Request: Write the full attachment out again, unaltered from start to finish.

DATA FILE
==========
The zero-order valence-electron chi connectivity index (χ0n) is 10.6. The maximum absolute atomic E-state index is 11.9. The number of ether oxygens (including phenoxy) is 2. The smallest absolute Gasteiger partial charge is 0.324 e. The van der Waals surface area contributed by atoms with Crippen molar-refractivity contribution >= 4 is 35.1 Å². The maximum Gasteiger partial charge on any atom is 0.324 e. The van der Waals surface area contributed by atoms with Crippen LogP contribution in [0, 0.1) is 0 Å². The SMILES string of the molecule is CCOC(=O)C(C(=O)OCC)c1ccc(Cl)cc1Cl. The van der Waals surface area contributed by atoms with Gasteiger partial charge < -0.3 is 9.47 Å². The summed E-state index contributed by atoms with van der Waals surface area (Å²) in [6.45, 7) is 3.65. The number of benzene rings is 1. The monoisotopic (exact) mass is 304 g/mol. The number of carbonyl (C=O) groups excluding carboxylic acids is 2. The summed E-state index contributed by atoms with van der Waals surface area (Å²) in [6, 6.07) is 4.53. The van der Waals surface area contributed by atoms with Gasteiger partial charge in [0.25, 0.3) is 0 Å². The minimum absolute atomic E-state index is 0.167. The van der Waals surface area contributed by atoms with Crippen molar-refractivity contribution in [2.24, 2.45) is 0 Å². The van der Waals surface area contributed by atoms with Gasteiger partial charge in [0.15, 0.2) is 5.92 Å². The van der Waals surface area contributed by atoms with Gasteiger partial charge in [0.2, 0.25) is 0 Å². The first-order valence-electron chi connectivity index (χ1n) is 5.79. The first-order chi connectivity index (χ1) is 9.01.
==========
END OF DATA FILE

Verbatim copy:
The zero-order valence-electron chi connectivity index (χ0n) is 10.6. The maximum absolute atomic E-state index is 11.9. The number of ether oxygens (including phenoxy) is 2. The smallest absolute Gasteiger partial charge is 0.324 e. The van der Waals surface area contributed by atoms with Crippen molar-refractivity contribution >= 4 is 35.1 Å². The maximum Gasteiger partial charge on any atom is 0.324 e. The van der Waals surface area contributed by atoms with Crippen LogP contribution in [0, 0.1) is 0 Å². The SMILES string of the molecule is CCOC(=O)C(C(=O)OCC)c1ccc(Cl)cc1Cl. The van der Waals surface area contributed by atoms with Gasteiger partial charge < -0.3 is 9.47 Å². The summed E-state index contributed by atoms with van der Waals surface area (Å²) in [6.45, 7) is 3.65. The number of benzene rings is 1. The monoisotopic (exact) mass is 304 g/mol. The number of carbonyl (C=O) groups excluding carboxylic acids is 2. The summed E-state index contributed by atoms with van der Waals surface area (Å²) in [6, 6.07) is 4.53. The van der Waals surface area contributed by atoms with Gasteiger partial charge in [0.25, 0.3) is 0 Å². The minimum absolute atomic E-state index is 0.167. The van der Waals surface area contributed by atoms with Crippen molar-refractivity contribution in [2.24, 2.45) is 0 Å². The van der Waals surface area contributed by atoms with Gasteiger partial charge in [0.15, 0.2) is 5.92 Å². The van der Waals surface area contributed by atoms with Gasteiger partial charge in [0.2, 0.25) is 0 Å². The first-order valence-electron chi connectivity index (χ1n) is 5.79. The first-order chi connectivity index (χ1) is 9.01.